Tale of two townships: race, class and the changing contours of collective action in the Cape Town townships of Guguletu and Bonteheuwel, 1976 - 2006
Staniland, John Luke Seneviratne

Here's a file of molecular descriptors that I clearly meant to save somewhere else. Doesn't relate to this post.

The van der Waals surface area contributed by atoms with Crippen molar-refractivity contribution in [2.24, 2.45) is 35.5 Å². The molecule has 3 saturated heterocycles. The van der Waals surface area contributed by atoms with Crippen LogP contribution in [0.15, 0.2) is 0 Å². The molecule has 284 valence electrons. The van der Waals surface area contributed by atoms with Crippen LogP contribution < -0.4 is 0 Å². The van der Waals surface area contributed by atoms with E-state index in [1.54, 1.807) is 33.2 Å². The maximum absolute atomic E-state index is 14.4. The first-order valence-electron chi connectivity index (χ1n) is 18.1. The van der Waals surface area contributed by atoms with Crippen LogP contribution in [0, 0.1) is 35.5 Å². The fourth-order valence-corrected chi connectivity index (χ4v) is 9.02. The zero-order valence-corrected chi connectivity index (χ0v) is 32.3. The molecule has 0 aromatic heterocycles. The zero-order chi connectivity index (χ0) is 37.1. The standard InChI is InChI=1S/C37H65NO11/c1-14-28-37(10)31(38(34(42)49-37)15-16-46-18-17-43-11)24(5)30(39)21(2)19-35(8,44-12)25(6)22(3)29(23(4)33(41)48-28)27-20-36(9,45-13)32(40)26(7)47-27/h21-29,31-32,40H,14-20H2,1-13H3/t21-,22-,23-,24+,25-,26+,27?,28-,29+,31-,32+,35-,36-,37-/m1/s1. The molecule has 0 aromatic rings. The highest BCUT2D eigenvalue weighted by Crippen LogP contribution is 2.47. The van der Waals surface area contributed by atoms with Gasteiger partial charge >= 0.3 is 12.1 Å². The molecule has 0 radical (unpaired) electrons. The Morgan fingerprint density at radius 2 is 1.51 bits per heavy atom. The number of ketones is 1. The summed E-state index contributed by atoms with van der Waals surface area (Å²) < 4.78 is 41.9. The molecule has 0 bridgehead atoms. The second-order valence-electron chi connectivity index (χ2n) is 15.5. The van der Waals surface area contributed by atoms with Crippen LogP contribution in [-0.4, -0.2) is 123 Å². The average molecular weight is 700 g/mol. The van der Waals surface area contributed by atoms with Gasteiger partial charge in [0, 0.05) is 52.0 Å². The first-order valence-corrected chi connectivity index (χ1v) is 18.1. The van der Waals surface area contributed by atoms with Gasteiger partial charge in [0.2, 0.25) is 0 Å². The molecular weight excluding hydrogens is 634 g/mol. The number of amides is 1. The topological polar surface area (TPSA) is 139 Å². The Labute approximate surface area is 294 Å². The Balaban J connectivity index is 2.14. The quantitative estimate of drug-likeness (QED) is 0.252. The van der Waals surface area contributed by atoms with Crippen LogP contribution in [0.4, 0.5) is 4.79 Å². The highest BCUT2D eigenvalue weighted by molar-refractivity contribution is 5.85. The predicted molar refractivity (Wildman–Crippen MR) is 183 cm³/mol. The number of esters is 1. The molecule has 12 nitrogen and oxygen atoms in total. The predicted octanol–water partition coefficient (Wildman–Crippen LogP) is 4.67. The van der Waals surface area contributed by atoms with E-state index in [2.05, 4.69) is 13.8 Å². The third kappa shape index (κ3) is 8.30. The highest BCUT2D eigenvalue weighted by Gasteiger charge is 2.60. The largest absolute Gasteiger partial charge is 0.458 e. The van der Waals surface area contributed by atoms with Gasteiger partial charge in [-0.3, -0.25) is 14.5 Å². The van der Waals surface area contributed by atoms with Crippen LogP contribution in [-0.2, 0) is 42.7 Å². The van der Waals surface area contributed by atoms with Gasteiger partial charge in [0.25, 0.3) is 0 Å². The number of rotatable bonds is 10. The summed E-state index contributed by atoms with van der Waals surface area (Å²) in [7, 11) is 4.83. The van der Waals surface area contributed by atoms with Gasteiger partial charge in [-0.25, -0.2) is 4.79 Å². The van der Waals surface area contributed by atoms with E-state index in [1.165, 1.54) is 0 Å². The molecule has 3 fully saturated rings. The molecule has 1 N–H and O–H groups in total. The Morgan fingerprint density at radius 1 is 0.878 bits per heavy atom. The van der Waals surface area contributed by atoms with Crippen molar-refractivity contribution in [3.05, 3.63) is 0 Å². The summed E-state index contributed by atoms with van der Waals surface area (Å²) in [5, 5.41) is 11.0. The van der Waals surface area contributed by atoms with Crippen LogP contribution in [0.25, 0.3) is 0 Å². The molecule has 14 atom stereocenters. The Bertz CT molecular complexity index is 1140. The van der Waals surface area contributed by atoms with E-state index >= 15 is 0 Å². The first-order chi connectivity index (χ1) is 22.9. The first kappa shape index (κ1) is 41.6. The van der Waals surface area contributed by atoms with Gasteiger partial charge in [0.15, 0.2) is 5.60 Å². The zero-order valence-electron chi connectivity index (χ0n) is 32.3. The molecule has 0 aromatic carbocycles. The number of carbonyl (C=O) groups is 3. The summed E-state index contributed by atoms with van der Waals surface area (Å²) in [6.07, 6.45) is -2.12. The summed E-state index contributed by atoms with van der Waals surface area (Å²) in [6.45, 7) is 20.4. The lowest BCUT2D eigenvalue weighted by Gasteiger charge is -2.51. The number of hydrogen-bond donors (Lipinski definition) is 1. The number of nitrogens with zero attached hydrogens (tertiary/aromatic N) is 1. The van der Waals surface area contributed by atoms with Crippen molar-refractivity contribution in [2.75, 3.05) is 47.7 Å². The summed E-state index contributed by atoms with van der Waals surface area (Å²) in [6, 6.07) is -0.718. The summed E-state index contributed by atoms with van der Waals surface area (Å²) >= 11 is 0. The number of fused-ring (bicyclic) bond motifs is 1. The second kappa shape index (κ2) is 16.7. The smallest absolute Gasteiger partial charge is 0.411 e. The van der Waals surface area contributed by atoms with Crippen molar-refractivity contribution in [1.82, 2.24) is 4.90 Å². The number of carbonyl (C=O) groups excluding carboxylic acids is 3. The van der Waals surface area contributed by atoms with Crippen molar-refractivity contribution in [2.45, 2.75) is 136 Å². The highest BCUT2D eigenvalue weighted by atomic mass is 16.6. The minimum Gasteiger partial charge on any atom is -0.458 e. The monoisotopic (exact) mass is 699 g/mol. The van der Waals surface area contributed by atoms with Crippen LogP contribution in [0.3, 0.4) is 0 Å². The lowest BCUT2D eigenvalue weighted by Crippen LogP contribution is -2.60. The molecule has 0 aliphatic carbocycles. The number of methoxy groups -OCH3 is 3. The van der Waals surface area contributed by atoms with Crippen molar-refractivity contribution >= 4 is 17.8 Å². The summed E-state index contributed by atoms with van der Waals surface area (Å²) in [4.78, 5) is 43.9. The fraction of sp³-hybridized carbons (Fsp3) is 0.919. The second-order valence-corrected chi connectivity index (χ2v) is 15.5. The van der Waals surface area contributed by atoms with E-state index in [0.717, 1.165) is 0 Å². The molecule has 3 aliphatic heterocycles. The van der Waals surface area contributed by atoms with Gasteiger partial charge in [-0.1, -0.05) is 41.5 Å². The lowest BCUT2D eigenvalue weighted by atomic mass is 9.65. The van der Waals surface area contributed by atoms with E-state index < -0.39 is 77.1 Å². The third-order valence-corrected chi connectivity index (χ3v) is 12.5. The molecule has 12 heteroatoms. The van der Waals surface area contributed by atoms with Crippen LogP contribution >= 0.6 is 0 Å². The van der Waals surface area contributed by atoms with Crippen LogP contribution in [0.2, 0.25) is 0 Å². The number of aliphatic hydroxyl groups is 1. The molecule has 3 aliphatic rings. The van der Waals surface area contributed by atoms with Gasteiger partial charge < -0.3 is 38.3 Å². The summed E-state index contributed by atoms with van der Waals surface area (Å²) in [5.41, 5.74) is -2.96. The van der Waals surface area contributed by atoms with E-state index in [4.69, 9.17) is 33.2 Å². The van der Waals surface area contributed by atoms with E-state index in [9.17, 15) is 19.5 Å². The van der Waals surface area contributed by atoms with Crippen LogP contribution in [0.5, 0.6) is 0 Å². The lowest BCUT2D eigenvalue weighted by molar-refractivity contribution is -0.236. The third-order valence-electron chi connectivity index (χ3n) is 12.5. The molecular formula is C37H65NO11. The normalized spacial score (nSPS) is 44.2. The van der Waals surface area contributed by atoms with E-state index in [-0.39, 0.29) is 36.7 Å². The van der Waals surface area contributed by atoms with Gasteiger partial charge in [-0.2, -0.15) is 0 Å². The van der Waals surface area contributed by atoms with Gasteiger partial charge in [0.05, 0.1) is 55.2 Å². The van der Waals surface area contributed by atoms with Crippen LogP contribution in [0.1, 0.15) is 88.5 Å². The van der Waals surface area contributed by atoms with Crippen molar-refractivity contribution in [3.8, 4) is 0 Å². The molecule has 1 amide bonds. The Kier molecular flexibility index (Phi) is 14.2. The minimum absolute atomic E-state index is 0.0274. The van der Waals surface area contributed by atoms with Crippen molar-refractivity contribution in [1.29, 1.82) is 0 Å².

This thesis examines the emergence and evolution of ‘progressive activism and organisation’ between 1976 and 2006 in the African township of Guguletu and the coloured township of Bonteheuwel within the City of Cape Town. In doing so it compares both how activism has changed over time (including as a result of democratisation) and how it differed between and within these two communities. Whilst at heart an empirical study of activism it seeks to move beyond the specificities of the cases studied to also draw broader conclusions about the nature and causes of collective action and organisation. Drawing on both social movement and class theory it aims to shed some light on the fundamental question of the relationship between structure and agency - why do people act and what defines the form of action they take? It combines a quantitative study of the changing relationship between race, class and state policy with qualitative studies of activism in Guguletu and Bonteheuwel. These two studies cover in detail: the development and unfolding of the riots of 1976; the great boycott season of 1979/80 which saw large numbers of Africans and coloureds across Cape Town drawn into school, bus and consumer boycotts; the development of activism between 1980 and 1985, including the impact of the United Democratic Front; the township unrest of 1985-7; the transition period between 1988 and 1994; and post-apartheid activism in the two communities. It draws on theories of class which recognise the importance of peoples’ positions within the state’s distributional networks (citizenship), experiences and expectations of social mobility and the impact of historical experience of class formation on expectation (moral economy). In doing this it shows how differences in race, education, age and labour market position all interacted to pattern activism in the case studies. Struggles in Cape Town throughout the period 1976-2006 were not dualistic conflict between classes, races or between the oppressed and forces of global capital, nor were they mechanistic responses to the opening and closing of political space. They were complex coalitions of competing and collaborating class forces which were defined by the underlying nature of the city’s political economy and which emerged in interaction with changing opportunities for action.